Monday, December 14, 2020

The Army-Navy Game

TigerBlog watched his favorite annual non-Princeton-included athletic event of each year Saturday afternoon.

That, of course, is the Army-Navy football game.

Well, he watched most of the Army-Navy game. He did check on Tennessee-Vanderbilt, and he was able to see Vandy's Sarah Fuller kick an extra point in the first quarter.

Fuller, who became the first woman to play in an FBS game two weeks ago when she kicked off in a 41-0 loss to Missouri. This time around, she was called on to kick the extra point after the Commodores' first touchdown, and she did so without much issue.

It was a feel-good moment to be sure. And to see the way she was congratulated by her teammates couldn't help but make TB smile.

As for the Army-Navy game, it's extraordinary from start to finish. Actually, it's incredible before the start until after the finish.

Before the start, there's the national anthem. If you've never seen a game at a service academy, TB recommends going to one as soon as the opportunity arises. 

And then watch the players, and the other students in the stands, as the anthem is played. It'll give you chills.

The game Saturday featured a rendition of the national anthem sung by members of the respective school's glee clubs. And it featured everyone on both sides as they saluted the flag. 

It's a reminder of who it is who is playing in the game, and it's a reminder of what the players and their classmates have signed up for.

The game Saturday was moved to West Point because of the COVID pandemic. Princeton should have played there earlier this year, but hey, that's another story that TB has mentioned before. 

One of the best parts of the game was when Army linebacker Jon Rhattigan said that he had two brothers who played college football, but neither was able to say "Go Army, Beat Navy." One of his two brothers is Joe Rhattigan, who was a two-time second-team All-Ivy running back at Princeton and a member of the 2013 and 2016 Ivy League championship teams.

This fact, or at least that Joe had played at Princeton, was mentioned on the broadcast.

There is another Princeton connection to the Army-Navy game. 

The first Army-Navy game was played in 1890, and the teams rotated hosting the game for the first four years. They did not play from 1894-1898 (TB has no idea why), and when the series resumed in 1899, the game was held in Philadelphia.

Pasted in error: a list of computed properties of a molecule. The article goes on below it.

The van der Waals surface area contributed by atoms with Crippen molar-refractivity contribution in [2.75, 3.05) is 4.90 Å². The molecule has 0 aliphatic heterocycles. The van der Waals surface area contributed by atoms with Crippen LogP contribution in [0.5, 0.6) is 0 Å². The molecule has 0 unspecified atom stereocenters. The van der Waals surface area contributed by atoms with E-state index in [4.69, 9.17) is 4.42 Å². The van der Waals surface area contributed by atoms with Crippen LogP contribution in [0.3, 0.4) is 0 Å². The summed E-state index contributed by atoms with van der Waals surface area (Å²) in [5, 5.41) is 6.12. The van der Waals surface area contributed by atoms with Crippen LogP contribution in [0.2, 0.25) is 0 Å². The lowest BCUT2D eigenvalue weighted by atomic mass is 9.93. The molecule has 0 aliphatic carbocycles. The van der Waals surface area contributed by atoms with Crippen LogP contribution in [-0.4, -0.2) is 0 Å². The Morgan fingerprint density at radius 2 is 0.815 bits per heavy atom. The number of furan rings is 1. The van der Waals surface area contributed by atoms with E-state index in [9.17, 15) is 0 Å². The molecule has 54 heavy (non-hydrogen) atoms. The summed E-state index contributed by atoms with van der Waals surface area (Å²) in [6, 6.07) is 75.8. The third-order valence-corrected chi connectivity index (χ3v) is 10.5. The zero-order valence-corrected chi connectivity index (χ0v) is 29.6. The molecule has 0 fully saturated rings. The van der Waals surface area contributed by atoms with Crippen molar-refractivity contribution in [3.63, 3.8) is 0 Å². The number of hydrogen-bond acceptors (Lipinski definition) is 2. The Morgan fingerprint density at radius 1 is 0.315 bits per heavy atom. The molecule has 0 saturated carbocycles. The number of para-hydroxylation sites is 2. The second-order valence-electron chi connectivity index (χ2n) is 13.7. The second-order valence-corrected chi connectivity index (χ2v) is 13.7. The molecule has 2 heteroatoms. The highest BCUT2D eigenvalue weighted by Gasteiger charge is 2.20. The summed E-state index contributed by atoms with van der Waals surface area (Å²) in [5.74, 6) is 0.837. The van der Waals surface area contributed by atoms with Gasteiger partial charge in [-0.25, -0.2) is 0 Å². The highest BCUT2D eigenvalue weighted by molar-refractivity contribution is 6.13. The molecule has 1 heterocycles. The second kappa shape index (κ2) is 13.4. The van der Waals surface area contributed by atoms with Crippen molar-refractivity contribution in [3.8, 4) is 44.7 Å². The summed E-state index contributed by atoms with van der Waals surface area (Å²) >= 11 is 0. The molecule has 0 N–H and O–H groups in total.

Since then, the teams have played the overwhelming majority of their games in Philadelphia. Until yesterday's game, the only other time they played at West Point was in 1943.

Between 1900 and Saturday, there were as many games played in Princeton as there were at West Point. The game in Princeton was played in 1905.

That was nine years before Palmer Stadium was built, which means the game was played at University Field. The game finished in a 6-6 tie, and it was called because of darkness before it reached its end.

The most interesting thing about that game?

There were three United States Presidents in attendance. The President at the time was Theodore Roosevelt, and he was there. He took a train from Washington, D.C., that morning, in fact.

The next President was William Howard Taft, who in 1905 was the Secretary of War (which is now sort of the Secretary of Defense). And the President after Taft was Woodrow Wilson, who in 1905 was the president of Princeton University.

Taft, by the way, is the only person who has ever been the President of the United States and the Chief Justice of the U.S. Supreme Court.

The Army-Navy game Saturday was played in a dense fog, and it wasn't a game that had explosive offenses (the teams combined for 12 first downs; the 2018 Princeton team averaged 26.7 all by itself). Army did enough to get itself a 15-0 win, marking its first shutout of Navy since 1969.

It's not the score of the game or who wins that makes it such an incredible game to watch. It's how hard every player goes on every play. It's what the game means to so many people stationed all over the world, many in dangerous posts. 

And it is, as TB said before, that these players will shortly be joining those people around the world.

It's just awe-inspiring to watch it each year.

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